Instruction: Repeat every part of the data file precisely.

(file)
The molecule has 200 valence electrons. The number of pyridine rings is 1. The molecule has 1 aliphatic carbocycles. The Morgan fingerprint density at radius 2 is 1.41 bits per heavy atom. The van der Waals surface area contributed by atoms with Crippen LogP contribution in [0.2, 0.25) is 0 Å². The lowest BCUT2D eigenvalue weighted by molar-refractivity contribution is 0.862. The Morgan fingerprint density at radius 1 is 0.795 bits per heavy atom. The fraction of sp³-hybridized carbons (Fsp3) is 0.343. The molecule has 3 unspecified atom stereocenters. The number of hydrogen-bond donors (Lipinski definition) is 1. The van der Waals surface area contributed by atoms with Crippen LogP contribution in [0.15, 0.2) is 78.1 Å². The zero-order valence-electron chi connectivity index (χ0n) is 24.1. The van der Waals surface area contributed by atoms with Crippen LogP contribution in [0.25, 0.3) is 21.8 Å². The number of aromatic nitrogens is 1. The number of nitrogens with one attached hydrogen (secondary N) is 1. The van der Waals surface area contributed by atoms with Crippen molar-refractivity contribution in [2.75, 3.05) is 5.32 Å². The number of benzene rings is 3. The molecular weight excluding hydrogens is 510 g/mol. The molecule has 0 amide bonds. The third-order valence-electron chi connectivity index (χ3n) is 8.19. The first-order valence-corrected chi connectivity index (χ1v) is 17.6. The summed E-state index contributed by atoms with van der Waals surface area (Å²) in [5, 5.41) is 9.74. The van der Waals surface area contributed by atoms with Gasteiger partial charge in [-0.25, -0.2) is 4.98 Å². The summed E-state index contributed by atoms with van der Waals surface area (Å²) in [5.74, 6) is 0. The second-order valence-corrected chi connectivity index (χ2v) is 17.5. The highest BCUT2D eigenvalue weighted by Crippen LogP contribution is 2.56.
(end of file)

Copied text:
The molecule has 200 valence electrons. The number of pyridine rings is 1. The molecule has 1 aliphatic carbocycles. The Morgan fingerprint density at radius 2 is 1.41 bits per heavy atom. The van der Waals surface area contributed by atoms with Crippen LogP contribution in [0.2, 0.25) is 0 Å². The lowest BCUT2D eigenvalue weighted by molar-refractivity contribution is 0.862. The Morgan fingerprint density at radius 1 is 0.795 bits per heavy atom. The fraction of sp³-hybridized carbons (Fsp3) is 0.343. The molecule has 3 unspecified atom stereocenters. The number of hydrogen-bond donors (Lipinski definition) is 1. The van der Waals surface area contributed by atoms with Crippen LogP contribution in [0.15, 0.2) is 78.1 Å². The zero-order valence-electron chi connectivity index (χ0n) is 24.1. The van der Waals surface area contributed by atoms with Crippen LogP contribution in [0.25, 0.3) is 21.8 Å². The number of aromatic nitrogens is 1. The number of nitrogens with one attached hydrogen (secondary N) is 1. The van der Waals surface area contributed by atoms with Crippen molar-refractivity contribution in [2.75, 3.05) is 5.32 Å². The number of benzene rings is 3. The molecular weight excluding hydrogens is 510 g/mol. The molecule has 0 amide bonds. The third-order valence-electron chi connectivity index (χ3n) is 8.19. The first-order valence-corrected chi connectivity index (χ1v) is 17.6. The summed E-state index contributed by atoms with van der Waals surface area (Å²) in [5, 5.41) is 9.74. The van der Waals surface area contributed by atoms with Gasteiger partial charge in [-0.25, -0.2) is 4.98 Å². The summed E-state index contributed by atoms with van der Waals surface area (Å²) in [5.74, 6) is 0. The second-order valence-corrected chi connectivity index (χ2v) is 17.5. The highest BCUT2D eigenvalue weighted by Crippen LogP contribution is 2.56.